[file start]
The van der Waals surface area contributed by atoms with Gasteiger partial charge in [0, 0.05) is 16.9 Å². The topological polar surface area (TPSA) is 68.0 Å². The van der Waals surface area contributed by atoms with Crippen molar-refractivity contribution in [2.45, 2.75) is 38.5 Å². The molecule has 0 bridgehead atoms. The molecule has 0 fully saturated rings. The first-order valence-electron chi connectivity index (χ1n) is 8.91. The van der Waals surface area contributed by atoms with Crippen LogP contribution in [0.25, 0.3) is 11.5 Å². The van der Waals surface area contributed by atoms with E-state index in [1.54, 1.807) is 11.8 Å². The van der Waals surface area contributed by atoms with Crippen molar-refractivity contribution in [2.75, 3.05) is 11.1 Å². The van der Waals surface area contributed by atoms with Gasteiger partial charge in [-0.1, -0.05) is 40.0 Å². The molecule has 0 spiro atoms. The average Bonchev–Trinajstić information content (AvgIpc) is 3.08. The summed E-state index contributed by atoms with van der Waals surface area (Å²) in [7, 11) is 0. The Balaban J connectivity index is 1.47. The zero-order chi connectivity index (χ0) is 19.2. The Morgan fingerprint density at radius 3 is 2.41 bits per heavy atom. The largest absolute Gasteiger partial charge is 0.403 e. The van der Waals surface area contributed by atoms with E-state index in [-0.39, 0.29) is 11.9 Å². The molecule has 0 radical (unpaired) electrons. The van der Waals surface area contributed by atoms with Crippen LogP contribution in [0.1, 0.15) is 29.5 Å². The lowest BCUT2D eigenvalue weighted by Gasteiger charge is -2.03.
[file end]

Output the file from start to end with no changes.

The van der Waals surface area contributed by atoms with Gasteiger partial charge in [0, 0.05) is 16.9 Å². The topological polar surface area (TPSA) is 68.0 Å². The van der Waals surface area contributed by atoms with Crippen molar-refractivity contribution in [2.45, 2.75) is 38.5 Å². The molecule has 0 bridgehead atoms. The molecule has 0 fully saturated rings. The first-order valence-electron chi connectivity index (χ1n) is 8.91. The van der Waals surface area contributed by atoms with Crippen LogP contribution in [0.25, 0.3) is 11.5 Å². The van der Waals surface area contributed by atoms with E-state index in [1.54, 1.807) is 11.8 Å². The van der Waals surface area contributed by atoms with Crippen molar-refractivity contribution in [2.75, 3.05) is 11.1 Å². The van der Waals surface area contributed by atoms with Gasteiger partial charge in [-0.1, -0.05) is 40.0 Å². The molecule has 0 spiro atoms. The average Bonchev–Trinajstić information content (AvgIpc) is 3.08. The summed E-state index contributed by atoms with van der Waals surface area (Å²) in [7, 11) is 0. The Balaban J connectivity index is 1.47. The zero-order chi connectivity index (χ0) is 19.2. The Morgan fingerprint density at radius 3 is 2.41 bits per heavy atom. The largest absolute Gasteiger partial charge is 0.403 e. The van der Waals surface area contributed by atoms with E-state index in [-0.39, 0.29) is 11.9 Å². The molecule has 0 radical (unpaired) electrons. The van der Waals surface area contributed by atoms with Crippen LogP contribution in [0.1, 0.15) is 29.5 Å². The lowest BCUT2D eigenvalue weighted by Gasteiger charge is -2.03.